What relevance does this weekend’s Marathon World Record attempt have for UK cycle infrastructure?
Tomorrow morning (12th October 2019) between 5am and 9am Eliud Kipchoge will attempt to break his marathon world record on a circuit in the famous Prater Park in Vienna. The course he will run is widely used in Vienna for recreation, particularly running races, but also as a main cycling throughfare. Its main attraction, is the tree lined straight “road” that cuts through the park, called the “Hauptalle” (shown from the air with Google Earth below). The 2.8 miles (4.5km) long Hauptalle is a truly unique stretch of tarmac, closed to motor traffic (except the odd Police car crawling along), but as wide as a main road and lined with hundreds of trees.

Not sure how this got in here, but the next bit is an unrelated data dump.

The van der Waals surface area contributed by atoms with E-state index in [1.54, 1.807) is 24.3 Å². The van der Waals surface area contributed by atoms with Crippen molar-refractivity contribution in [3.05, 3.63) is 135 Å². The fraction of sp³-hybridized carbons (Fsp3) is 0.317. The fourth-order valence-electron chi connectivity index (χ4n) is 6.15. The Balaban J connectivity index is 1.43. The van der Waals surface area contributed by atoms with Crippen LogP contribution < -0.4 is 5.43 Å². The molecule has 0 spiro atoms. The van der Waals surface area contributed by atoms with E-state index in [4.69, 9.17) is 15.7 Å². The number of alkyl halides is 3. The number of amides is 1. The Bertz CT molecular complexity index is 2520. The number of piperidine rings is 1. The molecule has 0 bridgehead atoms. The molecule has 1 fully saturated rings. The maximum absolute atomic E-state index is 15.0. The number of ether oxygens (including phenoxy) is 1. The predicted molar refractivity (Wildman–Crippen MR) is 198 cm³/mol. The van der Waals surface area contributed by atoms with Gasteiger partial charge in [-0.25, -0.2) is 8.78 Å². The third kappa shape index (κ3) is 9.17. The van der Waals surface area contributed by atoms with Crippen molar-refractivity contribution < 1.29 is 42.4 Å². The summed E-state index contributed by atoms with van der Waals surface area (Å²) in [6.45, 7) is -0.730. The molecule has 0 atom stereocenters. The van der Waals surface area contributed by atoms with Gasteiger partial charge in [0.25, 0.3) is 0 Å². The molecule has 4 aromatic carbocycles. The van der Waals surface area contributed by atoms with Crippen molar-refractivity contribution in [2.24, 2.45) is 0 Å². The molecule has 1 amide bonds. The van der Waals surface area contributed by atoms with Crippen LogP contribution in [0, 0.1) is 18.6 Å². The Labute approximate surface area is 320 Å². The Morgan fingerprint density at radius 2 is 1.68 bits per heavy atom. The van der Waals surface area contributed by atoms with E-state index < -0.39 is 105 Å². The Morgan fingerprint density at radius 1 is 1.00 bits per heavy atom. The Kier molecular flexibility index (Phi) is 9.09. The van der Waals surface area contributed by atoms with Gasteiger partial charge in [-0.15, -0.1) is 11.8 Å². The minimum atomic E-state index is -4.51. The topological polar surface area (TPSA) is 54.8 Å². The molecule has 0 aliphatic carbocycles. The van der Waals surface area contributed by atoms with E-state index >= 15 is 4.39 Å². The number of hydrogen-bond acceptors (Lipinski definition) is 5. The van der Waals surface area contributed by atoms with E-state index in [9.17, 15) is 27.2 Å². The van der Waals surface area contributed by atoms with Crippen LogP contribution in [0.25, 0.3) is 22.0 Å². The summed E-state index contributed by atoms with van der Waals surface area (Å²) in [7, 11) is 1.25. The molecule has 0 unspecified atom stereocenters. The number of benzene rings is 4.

Why is this relevant to UK cycling infrastructure? The Hauptalle is an exit of one of the busiest roundabouts in Austria, yet it has no barriers or gates. A handful of signs is all that inform drivers that it is off limits. In the UK such obedience would be unthinkable. We fret over a compromise between allowing wider bikes, wheelchairs and trailers or “letting” people joyride motorcycles and cars. Cycling infrastructure in Austria doesn’t need hefty barriers to keep vehicles out.
People seem to take for granted that many of our EU neighbours have the lowest crime and highest standard of living cities in the world, but rarely seem to ask why we don’t. Whilst the reasons are beyond the scope of this snippet, Austria’s commitment to social housing and social care system since the second world war have been widely acclaimed as integral to Vienna’s success as a safe city.
It’s also worth pointing out a common theme among the cities with the best quality of life and standards of living anywhere in the world (Copenhagen, Vienna, Zurich): Excellent cycling and public transport infrastructure.